So.... what do we have here?

We have a commission that says, in so many words, that if teachers were compensated better, then school districts could be much more selective in who they hire. As classroom service would suddenly become very attractive to legions of our "best and brightest" young (and not-so-young) people, the overall quality of the classroom teaching talent would improve.

Just like private enterprise.

And like private enterprise, those employees who can not (or will not) perform will be out.

But this isn't to be.

It is our guess that, in the end, this report will just end-up sitting on the shelf gathering dust (like so many of its predecessors) because the EduCracy (and especially those who fund it) are unwilling to spend the kind of money that it will take to boost teacher salaries to high enough levels to actually attract the 100s of thousands of our best and brightest into the classroom and keep them there.

It's all about the money.

The fact is that we, as a society, are either unable (or unwilling) to support the idea of having our public school teachers earn that kind of money.

And that's the bottom line.

Related: Joanne Jacobs has
much more as does the Science Goddess over at What It's Like on the Inside.
See our latest EduPosts here and this date's Extra Credit Reading there.

Extra Credit Reading: Sunday, December 17, 2006

In one Nebraska school, they're actually putting kids to torture!

The United States government has thrown away spent 100s of millions of taxpayer dollars on Iraqi schools, only to have those institutions torn apart by rising violence.

The Los Angeles Times' edublog School Me! has their weekly roundup of international EduStories.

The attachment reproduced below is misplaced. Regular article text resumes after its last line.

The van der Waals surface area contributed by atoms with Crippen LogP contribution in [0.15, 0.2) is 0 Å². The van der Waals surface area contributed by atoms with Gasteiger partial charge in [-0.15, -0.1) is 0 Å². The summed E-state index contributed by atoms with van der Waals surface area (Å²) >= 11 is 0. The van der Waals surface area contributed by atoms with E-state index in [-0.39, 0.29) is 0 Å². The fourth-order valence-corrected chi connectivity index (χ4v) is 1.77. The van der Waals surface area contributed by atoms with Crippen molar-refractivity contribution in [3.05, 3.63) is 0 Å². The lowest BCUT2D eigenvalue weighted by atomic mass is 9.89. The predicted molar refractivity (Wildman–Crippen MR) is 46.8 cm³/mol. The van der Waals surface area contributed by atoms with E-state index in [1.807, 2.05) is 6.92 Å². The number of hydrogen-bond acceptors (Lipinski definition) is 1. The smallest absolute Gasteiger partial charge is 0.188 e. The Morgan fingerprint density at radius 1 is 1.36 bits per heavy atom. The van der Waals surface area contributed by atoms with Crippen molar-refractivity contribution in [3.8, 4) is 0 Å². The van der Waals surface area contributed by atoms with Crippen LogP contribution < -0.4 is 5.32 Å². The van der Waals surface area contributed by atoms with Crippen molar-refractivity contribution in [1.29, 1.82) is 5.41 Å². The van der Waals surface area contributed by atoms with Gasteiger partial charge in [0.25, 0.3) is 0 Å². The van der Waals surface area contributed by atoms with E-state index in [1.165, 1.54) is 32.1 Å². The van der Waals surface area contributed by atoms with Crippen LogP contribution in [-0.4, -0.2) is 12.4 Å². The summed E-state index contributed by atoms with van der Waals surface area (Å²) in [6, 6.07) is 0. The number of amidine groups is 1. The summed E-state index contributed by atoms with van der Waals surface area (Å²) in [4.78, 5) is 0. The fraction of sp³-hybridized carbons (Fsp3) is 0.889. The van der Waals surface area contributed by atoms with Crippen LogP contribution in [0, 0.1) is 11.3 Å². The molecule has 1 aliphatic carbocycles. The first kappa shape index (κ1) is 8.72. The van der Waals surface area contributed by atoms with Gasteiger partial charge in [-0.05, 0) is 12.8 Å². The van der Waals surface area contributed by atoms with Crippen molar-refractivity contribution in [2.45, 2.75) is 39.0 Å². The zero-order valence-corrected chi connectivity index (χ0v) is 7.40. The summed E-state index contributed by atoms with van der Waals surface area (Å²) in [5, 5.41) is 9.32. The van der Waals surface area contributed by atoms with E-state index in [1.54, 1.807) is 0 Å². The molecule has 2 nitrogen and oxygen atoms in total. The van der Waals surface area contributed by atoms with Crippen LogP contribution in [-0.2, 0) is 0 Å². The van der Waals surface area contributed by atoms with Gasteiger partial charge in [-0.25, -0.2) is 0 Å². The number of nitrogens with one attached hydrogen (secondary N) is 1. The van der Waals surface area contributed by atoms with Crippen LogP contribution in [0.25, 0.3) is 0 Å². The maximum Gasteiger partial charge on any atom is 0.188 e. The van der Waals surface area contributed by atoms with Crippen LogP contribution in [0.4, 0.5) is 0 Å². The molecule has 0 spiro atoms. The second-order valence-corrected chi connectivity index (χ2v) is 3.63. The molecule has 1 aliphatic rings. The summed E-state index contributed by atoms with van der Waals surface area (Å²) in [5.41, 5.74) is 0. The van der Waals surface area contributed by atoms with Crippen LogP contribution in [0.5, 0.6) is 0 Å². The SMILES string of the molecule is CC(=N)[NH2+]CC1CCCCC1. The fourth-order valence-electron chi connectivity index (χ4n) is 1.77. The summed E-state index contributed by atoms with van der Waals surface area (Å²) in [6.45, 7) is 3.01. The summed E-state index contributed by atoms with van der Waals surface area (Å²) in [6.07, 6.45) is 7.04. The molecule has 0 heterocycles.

Today's Non Sequitur: Time Magazine has chosen the Person of the Year: It's You.
See our latest EduPosts here and yesterday's Extra Credit Reading there.

Saturday, December 16, 2006

NCLB: A Federal EduCrat's Erotic Dream?

Isn't it amazing that The Queen Of All Testing U.S. Education Secretary Margaret Spellings is able to sleep at night after holding teachers 100% accountable for the academic progress of wankers students like this while giving said wankers students (and their parents) a free pass?

We can't help but wonder what sorts of images fill the Secretary's dreams.

I can't find anything in
my own bedtime reading...
See our latest EduPosts here and this date's Extra Credit Reading there.

This Is Awful!

Why do people do things like this?
KANSAS CITY, Missouri (AP) -- A man killed five people, including three of his children, before fatally shooting himself Saturday morning, and a fourth child was in the hospital with life-threatening wounds, police said.

The man killed one woman around 8:30 a.m., then went to another home and shot his longtime girlfriend, their four children and himself, Capt. Rich Lockhart said.

Police did not immediately identify the shooter or the women. Relatives identified the shooter's girlfriend as Shanika King, who was in her 30s.

The slain children were a 1-year-old boy, 11-year-old boy and 14-year-old girl, police said. An 8-year-old boy was in critical condition.

Witnesses identified the first victim, a woman in her mid-30s, as the shooter's cousin, Lockhart said. The woman's son told police a man came to the door and asked to see his mother. The boy said he heard a "pop," but thought it was fireworks.
I may be wrong here, but did this type of thing happen 100 years ago?

If not, why is it happening now, and what can be done to put a stop to it?
See our latest EduPosts.

Extra Credit Reading: Saturday, December 16, 2006

If your kid hasn't had his or her shots, then he or she may not be attending school. (Here in California, there's a similar "rule," which 1000s of parents evade simply by claiming to belong to a religious fath that doesn't believe in vaccination.)